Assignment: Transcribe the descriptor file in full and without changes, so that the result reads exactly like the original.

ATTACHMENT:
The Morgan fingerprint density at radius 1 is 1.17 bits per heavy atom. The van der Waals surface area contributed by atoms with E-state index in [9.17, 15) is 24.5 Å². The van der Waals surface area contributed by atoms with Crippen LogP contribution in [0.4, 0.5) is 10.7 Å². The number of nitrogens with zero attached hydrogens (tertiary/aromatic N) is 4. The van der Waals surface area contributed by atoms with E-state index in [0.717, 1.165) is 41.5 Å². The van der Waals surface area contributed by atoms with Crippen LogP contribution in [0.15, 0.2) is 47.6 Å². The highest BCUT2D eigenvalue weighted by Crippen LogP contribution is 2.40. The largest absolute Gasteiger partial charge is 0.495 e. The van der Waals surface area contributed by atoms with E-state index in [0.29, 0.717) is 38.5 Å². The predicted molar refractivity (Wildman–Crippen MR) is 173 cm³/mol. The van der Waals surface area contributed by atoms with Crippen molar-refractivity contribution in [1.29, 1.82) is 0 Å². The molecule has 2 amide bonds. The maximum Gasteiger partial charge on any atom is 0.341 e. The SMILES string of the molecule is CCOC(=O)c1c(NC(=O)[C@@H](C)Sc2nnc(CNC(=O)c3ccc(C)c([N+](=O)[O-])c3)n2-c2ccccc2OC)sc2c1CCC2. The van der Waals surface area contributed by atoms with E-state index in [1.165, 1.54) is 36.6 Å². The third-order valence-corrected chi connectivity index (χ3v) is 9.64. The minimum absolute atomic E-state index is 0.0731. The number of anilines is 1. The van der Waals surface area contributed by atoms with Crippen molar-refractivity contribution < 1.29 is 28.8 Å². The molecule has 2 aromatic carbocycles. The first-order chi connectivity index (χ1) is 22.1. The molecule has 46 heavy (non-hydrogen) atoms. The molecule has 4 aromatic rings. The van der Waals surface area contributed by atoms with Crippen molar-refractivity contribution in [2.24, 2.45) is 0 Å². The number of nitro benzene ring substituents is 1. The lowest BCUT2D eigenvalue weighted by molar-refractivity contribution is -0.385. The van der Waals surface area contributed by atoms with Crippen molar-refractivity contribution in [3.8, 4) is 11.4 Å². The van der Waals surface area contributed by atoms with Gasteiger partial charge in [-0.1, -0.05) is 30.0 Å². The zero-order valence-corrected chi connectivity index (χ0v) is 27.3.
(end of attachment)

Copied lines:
The Morgan fingerprint density at radius 1 is 1.17 bits per heavy atom. The van der Waals surface area contributed by atoms with E-state index in [9.17, 15) is 24.5 Å². The van der Waals surface area contributed by atoms with Crippen LogP contribution in [0.4, 0.5) is 10.7 Å². The number of nitrogens with zero attached hydrogens (tertiary/aromatic N) is 4. The van der Waals surface area contributed by atoms with E-state index in [0.717, 1.165) is 41.5 Å². The van der Waals surface area contributed by atoms with Crippen LogP contribution in [0.15, 0.2) is 47.6 Å². The highest BCUT2D eigenvalue weighted by Crippen LogP contribution is 2.40. The largest absolute Gasteiger partial charge is 0.495 e. The van der Waals surface area contributed by atoms with E-state index in [0.29, 0.717) is 38.5 Å². The predicted molar refractivity (Wildman–Crippen MR) is 173 cm³/mol. The van der Waals surface area contributed by atoms with Crippen molar-refractivity contribution in [1.29, 1.82) is 0 Å². The molecule has 2 amide bonds. The maximum Gasteiger partial charge on any atom is 0.341 e. The SMILES string of the molecule is CCOC(=O)c1c(NC(=O)[C@@H](C)Sc2nnc(CNC(=O)c3ccc(C)c([N+](=O)[O-])c3)n2-c2ccccc2OC)sc2c1CCC2. The van der Waals surface area contributed by atoms with E-state index in [1.165, 1.54) is 36.6 Å². The third-order valence-corrected chi connectivity index (χ3v) is 9.64. The minimum absolute atomic E-state index is 0.0731. The number of anilines is 1. The van der Waals surface area contributed by atoms with Crippen molar-refractivity contribution < 1.29 is 28.8 Å². The molecule has 2 aromatic carbocycles. The first-order chi connectivity index (χ1) is 22.1. The molecule has 46 heavy (non-hydrogen) atoms. The molecule has 4 aromatic rings. The van der Waals surface area contributed by atoms with Crippen molar-refractivity contribution in [2.24, 2.45) is 0 Å². The number of nitro benzene ring substituents is 1. The lowest BCUT2D eigenvalue weighted by molar-refractivity contribution is -0.385. The van der Waals surface area contributed by atoms with Crippen molar-refractivity contribution in [3.8, 4) is 11.4 Å². The van der Waals surface area contributed by atoms with Gasteiger partial charge in [-0.1, -0.05) is 30.0 Å². The zero-order valence-corrected chi connectivity index (χ0v) is 27.3.